Molecular docking virtual screening, one of the methods applied in structure-based drug design, was used to screen fifty sets of EGFR inhibitors in order to identify hit compound that could be used to design new EGFR inhibitors by investigating their binding interactions in the active site of EGFR tyrosine kinase enzyme (3IKA) (Supplementary Table 2). The binding affinities of this docking study presented in Supplementary Table 2 in kcal/mol range from − 7.1 kcal/mol to − 9.3 kcal/mol. Also, all possible interactions (hydrogen bond, hydrophobic, and electrostatic interactions) between the ligands and the target protein were shown in the same table. The results of the best top 10 compounds under investigation with higher binding affinities/lower docking scores is presented in Table 1 out of which the best three are discussed.
The best three hit compounds identified were compound 6 with the highest binding affinity of − 9.3 kcal/mol, followed by compounds 5 and 8, each with the binding affinity of − 9.1 kcal/mol, respectively. The best hit compound 6 bound to EGFR tyrosine kinase receptor via four different types of interactions including conventional hydrogen, carbon-hydrogen, electrostatic, and hydrophobic bond interactions, respectively. Nitrogen one (N1) of the quinazoline ring of compound 6 binds to EGFR tyrosine kinase receptor via conventional hydrogen bond interaction with GLN791 amino acid residue with a bond distance of 2.87813 Å. PRO794 and GLY796 amino acid residues formed carbon-hydrogen bonds with the active site of the receptor each with a bond distance of 3.44185 Å and 3.37399 Å, respectively. EGFR tyrosine kinase receptor interacted also via three hydrophobic interactions with PHE723, LEU718, and VAL726 amino acid residues with different parts of the compound, respectively. Furthermore, electrostatic interaction was observed between compound 6 and the active site of the receptor with LYS745 and ASP855 amino acid residues, respectively.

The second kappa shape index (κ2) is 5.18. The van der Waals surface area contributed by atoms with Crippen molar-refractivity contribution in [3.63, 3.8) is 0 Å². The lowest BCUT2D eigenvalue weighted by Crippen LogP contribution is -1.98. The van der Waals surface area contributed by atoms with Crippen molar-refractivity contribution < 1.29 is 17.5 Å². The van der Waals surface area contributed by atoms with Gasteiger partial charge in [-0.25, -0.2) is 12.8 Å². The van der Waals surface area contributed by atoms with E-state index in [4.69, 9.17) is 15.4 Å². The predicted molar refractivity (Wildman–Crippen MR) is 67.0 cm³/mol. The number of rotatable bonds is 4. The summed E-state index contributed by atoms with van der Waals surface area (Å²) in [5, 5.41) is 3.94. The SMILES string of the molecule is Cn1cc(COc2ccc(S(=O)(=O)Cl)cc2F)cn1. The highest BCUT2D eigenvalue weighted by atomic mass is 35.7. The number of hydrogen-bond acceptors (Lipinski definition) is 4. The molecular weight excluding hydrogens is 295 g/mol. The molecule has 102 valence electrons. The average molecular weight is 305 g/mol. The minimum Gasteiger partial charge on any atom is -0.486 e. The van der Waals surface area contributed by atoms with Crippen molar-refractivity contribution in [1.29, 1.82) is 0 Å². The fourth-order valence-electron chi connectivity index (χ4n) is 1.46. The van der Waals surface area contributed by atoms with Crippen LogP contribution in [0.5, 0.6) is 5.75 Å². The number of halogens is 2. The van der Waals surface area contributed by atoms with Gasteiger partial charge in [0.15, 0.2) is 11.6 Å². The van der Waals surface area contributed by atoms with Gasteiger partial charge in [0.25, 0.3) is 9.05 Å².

Compound 5 was found to bind with the active site of EGFR tyrosine kinase receptor via two hydrogen bonds (conventional and carbon-hydrogen), four hydrophobic, and two electrostatic interactions. The conventional hydrogen bonds were between the hydrogen attached to one of the nitrogen of the quinazoline ring, oxygen of the acrylamide moiety, and fluorine on the benzyl ring of compound 5 with ASP855 (2.8768 Å), LYS745 (2.83195 Å), and CYS797 (2.80635 Å) amino acid residue of the receptor, respectively. The carbon-hydrogen bond was between the carbon and oxygen attached to the tetrahydrofuran-3-yl moiety and also carbon of the flourobenzyl ring with ASN842, PRO794, and GLY796 amino acid residues of the receptor each with a bond distance of 3.65564 Å, 3.22827 Å, and 3.2556 Å, respectively. A different part of the ligand was also observed to bind with the binding pocket of the receptor via two electrostatic and four hydrophobic bonds with ASP855 (2), LEU718, VAL726 (2), and PHE723 amino acids.